The doors to Tea Party Express election night nerve center at the Aria were wide open.
The cheese platter was a ravaged mess. Those Tea Party people not only love God, Constitution and country, but Gouda, cheddar, and Camembert as well.
Inside the 20th-floor “war room,” as spokesman Dustin Stockton called it, a half dozen loyalists studied laptop computers and watched for hopeful signs as the poll results rolled in from across the nation. The Republican-connected group was in the process of seeing whether their get-out-the-vote plan was working.
Four old-school tote boards lined the war room of the corner suite. Another room was set aside for media interviews in what was clearly planned as a celebration of the end of the career of Senate Majority Leader Harry Reid, who has endured the full measure of Tea Party vitriol for months. From the “Showdown in Searchlight” back in March to the recent drive-by shooting on behalf of Tea Party revolutionary Sharron Angle, the supposedly independent group rolled on for Republicans throughout the land.
On Tuesday, they tasted success and failure. But of all the gin joints in all the towns they might have set up their war room in, California-based Tea Party designer Sal Russo chose the Aria a couple hundred feet above the meeting hall where Southern Nevada Democrats anxiously awaited early poll results. Russo sports an impressive resume of Republican representation beginning with Ronald Reagan in the late 1960s and continuing through the unsuccessful presidential campaign of John McCain.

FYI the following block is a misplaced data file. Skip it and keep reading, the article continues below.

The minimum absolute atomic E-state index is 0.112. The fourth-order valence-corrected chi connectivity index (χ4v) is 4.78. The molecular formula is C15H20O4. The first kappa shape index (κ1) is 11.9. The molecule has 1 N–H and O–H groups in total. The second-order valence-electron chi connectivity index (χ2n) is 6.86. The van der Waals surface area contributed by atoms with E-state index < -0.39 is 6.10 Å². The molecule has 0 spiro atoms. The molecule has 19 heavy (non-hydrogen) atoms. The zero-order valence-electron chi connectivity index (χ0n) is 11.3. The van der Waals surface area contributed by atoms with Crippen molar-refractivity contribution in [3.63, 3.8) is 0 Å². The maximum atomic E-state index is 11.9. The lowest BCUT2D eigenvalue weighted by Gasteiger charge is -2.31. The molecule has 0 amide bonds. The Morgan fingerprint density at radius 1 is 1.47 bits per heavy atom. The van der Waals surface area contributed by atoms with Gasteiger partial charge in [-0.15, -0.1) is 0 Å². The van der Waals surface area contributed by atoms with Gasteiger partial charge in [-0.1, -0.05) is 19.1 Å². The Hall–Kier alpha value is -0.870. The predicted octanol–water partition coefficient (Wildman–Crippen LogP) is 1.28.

Then he started brewing the Tea Party Express strategy, which was sold as a grassroots movement but has since been exposed as little more than a Republican front organization.
The election night location was no coincidence, of course. The Tea Party Express does nothing by happenstance. Spokesman Dustin Stockton, a native Nevadan and genuinely sincere fellow, said it was all about symbolism.
Cheesy, in-your-face-Harry symbolism.
“The idea wasn’t to have like an actual conflict between us and them,” Stockton said. “It’s election night. Everything’s decided at this point. But it’s the symbolism involved. And being in the same hotel where Harry Reid has claimed credit for CityCenter and saving this whole thing. We weren’t going to back down from that, so just by being in the same hotel we thought was the best way. We’re not looking to create any actual conflict with them. We just want to be in the same place with them.”
I get it. Symbolism. But, I wondered how many places the Tea Party Express had suites set up across the country?
Answer: Just one.
“For the Tea Party Express, this is where it’s at,” Stockton said, candidly.
That’s because Reid was the one conservatives most wanted bounced into retirement. They wanted his thinning scalp something awful. They didn’t get it.
For a national movement, as it’s called in parts of the conservative press, that makes it seem awfully personal. And, like Stockton says, symbolic.
The Tea Party Express has been lauded in some media circles as leaders of an army of angry, patriotic American voters who want nothing more than to return to the halcyon days of conservative government when taxes were low and the Constitution was respected. Meanwhile, behind the scenes, it’s been widely reported the financial tracks of the Tea Party Express stretch all the way back to the doorsteps of the billionaire baron Koch brothers, who would appear to be more interested in preserving their Bush-era tax cuts than holding high the Constitution.
After being thoroughly rebuked Tuesday by Nevada voters, I wondered if the exposed Tea Partisans had finally gotten the message and planned to order losers crying towels from room service. Then I thought better of it.
Hey, it’s their Tea Party. They can cry if they want to.
John L. Smith’s column appears Sunday, Tuesday, Wednesday and Friday. E-mail him at Smith@reviewjournal.com or call (702) 383-0295. He also blogs at lvrj.com/blogs/smith.